So the quiet, rural life I had imagined for Eric couldn’t have been further from the truth. My nature boy had been, in fact, a street urchin. His life bore no relation to the book he had thrust into so many people’s arms with the words, “from me.” Suddenly his love of “Small Talk” made perfect sense because I had had a similar experience. While still in my 20s and living in the crowded city of my youth, New York, I made a pastoral novel celebrating a lost era my gift of choice. I believed that “The Growth of the Soil” (1917) by the Norwegian Nobel laureate Knut Hamsun was one of the finest books I’d read, but my choice also told recipients something about me.

Like Wright’s gift, “The Growth of the Soil” did more than confirm what they already knew. Instead of offering a book in sync with our smog-choked lives, “Soil” and “Small Talk” offered a vision of the lives we might like to have led. Instead of showing people our realities, we opened the doors to our imaginations, sharing our secret yearnings.

Which brings us back to your holiday problem. Obviously you’re having little luck figuring out what they would love, so why not give them something you love. Gifts become more than an exchange of loot when they have personal meaning, when their value exceeds their price tags in ways that can only be measured by the heart. Instead of the latest best seller, give them a book with history: the one that you loved as child, that changed your life, that carried you through a tough period or gives voice to thoughts you only whisper to yourself at night.

Why just give them something when you can give them yourself?

“Cheese” works

A while back the National Book Critics Circle asked its member to write brief appreciations of their favorite books on work. Here’s my contribution:

Even people who don’t get the giggles when they hear the English word for fromage will love “Cheese.”

Willem Elsschot’s wry 1933 novel (Granta Books, translated from the Dutch by Paul Vincent) tells the story of Frans Laarmans, a 50-year-old clerk who’s offered the chance to become a big cheese in the moldy milk trade. Displaying none of Bartleby’s wisdom, our feckless hero leaps at the opportunity, dreaming of status and wealth in his garden of Edam. The novel has two phases, captured in these sentences.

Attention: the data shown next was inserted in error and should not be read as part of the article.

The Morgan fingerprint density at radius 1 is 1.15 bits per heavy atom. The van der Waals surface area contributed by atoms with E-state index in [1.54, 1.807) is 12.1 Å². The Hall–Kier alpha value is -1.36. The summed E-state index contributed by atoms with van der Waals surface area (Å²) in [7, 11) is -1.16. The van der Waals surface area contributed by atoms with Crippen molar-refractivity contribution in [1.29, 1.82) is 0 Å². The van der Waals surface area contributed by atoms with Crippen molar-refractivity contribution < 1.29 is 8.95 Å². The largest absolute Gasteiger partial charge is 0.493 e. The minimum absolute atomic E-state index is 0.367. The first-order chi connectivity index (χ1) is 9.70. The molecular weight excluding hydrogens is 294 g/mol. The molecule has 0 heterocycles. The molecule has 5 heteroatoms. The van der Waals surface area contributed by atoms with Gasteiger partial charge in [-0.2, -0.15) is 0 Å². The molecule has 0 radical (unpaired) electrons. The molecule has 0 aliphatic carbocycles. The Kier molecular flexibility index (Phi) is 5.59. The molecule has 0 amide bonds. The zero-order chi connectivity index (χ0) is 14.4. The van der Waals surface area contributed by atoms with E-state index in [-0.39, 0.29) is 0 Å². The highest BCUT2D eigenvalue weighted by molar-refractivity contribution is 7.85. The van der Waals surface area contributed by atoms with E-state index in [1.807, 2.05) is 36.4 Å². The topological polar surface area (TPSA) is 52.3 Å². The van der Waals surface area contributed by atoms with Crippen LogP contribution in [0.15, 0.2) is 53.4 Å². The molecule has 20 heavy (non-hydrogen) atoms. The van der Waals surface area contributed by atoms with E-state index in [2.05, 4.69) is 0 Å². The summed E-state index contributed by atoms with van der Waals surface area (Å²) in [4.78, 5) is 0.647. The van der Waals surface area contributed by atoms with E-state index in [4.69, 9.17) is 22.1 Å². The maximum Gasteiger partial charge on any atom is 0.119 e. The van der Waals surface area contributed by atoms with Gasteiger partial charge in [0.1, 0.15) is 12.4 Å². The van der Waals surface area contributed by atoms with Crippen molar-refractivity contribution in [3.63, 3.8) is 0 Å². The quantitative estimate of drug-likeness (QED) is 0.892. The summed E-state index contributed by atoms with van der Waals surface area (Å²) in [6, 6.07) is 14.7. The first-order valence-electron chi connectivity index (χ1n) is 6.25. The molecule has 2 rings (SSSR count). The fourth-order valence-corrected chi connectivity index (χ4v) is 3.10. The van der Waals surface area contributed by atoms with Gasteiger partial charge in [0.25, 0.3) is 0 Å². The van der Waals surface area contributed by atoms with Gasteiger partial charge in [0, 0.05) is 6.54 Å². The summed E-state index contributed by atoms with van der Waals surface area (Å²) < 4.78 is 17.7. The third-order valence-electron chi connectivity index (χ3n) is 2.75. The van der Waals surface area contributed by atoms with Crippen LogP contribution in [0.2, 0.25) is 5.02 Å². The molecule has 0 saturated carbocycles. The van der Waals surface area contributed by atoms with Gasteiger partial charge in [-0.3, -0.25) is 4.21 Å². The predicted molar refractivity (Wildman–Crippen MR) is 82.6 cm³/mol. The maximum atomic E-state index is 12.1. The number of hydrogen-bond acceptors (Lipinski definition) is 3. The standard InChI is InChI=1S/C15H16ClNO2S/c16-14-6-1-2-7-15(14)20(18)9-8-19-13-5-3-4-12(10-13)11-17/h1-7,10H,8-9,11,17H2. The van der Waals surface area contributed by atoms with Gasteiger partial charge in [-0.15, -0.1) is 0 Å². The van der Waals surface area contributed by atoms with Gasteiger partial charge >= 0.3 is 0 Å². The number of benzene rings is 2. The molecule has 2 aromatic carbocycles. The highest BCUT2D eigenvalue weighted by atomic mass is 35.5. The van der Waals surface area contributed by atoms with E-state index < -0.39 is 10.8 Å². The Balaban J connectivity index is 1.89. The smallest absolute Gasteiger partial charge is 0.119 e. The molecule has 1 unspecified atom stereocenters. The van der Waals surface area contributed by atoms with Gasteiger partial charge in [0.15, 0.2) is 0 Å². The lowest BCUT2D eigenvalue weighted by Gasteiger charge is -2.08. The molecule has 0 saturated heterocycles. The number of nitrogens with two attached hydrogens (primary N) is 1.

First, the boom:

“The cheese movie has begun.”

“God damn it, you either mount a cheese campaign or you don’t.”

“And now the cheese world is mine for the taking.”

“The cheese fantasy had become reality.”

Then, the bust:

“My cheese will is made.”

“[The children] show nothing of what they’re feeling, but I’m sure that between themselves they are discussing the outrageous cheese fantasy as a pathological symptom.”

“What good is my family to me now? Is there a wall of cheese between us?”

“And now I ask myself whether I deserved all this. Why did I jump on the cheese bandwagon?”

“I’m paying the price for cowardice. I deserved my cheese ordeal.”

“The cheese tower has collapsed.”

“Cheese” is a sweet, funny book about an ordinary man given the chance to become somebody. It is a business story that pays unlikely dividends as our hero learns that being himself may just be gouda enough.

 

 

Quote of the Day

A story about the French playwright Alfred Jarry (1873-1907) from “Modernism” by Peter Gay: “One summer day, practicing target shooting in the garden behind his rented house, he heard a neighbor lady worrying out loud that his shots might hit her children. ‘If that should ever happen, madame,” he eased her mind, ‘ we should be happy to get some new ones with you.’ ”